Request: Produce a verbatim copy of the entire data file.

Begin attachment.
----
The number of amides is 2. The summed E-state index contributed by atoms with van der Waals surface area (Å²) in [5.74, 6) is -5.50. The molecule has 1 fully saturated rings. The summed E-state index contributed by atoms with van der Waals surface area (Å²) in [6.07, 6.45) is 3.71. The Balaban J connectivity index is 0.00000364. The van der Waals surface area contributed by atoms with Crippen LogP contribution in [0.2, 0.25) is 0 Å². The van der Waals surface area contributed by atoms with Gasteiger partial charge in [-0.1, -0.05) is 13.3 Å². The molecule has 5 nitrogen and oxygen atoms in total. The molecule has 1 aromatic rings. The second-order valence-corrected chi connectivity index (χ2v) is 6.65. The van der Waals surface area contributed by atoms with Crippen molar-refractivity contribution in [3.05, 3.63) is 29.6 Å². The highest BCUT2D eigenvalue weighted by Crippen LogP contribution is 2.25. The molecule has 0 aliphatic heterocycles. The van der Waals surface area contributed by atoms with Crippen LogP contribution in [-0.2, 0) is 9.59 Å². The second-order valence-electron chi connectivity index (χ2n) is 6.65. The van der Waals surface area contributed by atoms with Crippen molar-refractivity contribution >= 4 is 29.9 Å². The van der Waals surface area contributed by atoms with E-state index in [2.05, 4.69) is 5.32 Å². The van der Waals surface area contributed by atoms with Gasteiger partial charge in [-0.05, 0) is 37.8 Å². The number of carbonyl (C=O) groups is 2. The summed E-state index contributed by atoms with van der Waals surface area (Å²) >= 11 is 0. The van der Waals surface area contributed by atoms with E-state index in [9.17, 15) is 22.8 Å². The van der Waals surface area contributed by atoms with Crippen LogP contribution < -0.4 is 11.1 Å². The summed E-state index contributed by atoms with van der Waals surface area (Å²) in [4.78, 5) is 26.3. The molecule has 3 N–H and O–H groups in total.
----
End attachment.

The number of amides is 2. The summed E-state index contributed by atoms with van der Waals surface area (Å²) in [5.74, 6) is -5.50. The molecule has 1 fully saturated rings. The summed E-state index contributed by atoms with van der Waals surface area (Å²) in [6.07, 6.45) is 3.71. The Balaban J connectivity index is 0.00000364. The van der Waals surface area contributed by atoms with Crippen LogP contribution in [0.2, 0.25) is 0 Å². The van der Waals surface area contributed by atoms with Gasteiger partial charge in [-0.1, -0.05) is 13.3 Å². The molecule has 5 nitrogen and oxygen atoms in total. The molecule has 1 aromatic rings. The second-order valence-corrected chi connectivity index (χ2v) is 6.65. The van der Waals surface area contributed by atoms with Crippen molar-refractivity contribution in [3.05, 3.63) is 29.6 Å². The highest BCUT2D eigenvalue weighted by Crippen LogP contribution is 2.25. The molecule has 0 aliphatic heterocycles. The van der Waals surface area contributed by atoms with Crippen LogP contribution in [-0.2, 0) is 9.59 Å². The second-order valence-electron chi connectivity index (χ2n) is 6.65. The van der Waals surface area contributed by atoms with Crippen molar-refractivity contribution >= 4 is 29.9 Å². The van der Waals surface area contributed by atoms with E-state index in [2.05, 4.69) is 5.32 Å². The van der Waals surface area contributed by atoms with Gasteiger partial charge in [-0.05, 0) is 37.8 Å². The number of carbonyl (C=O) groups is 2. The summed E-state index contributed by atoms with van der Waals surface area (Å²) >= 11 is 0. The van der Waals surface area contributed by atoms with E-state index in [9.17, 15) is 22.8 Å². The van der Waals surface area contributed by atoms with Crippen LogP contribution < -0.4 is 11.1 Å². The summed E-state index contributed by atoms with van der Waals surface area (Å²) in [4.78, 5) is 26.3. The molecule has 3 N–H and O–H groups in total.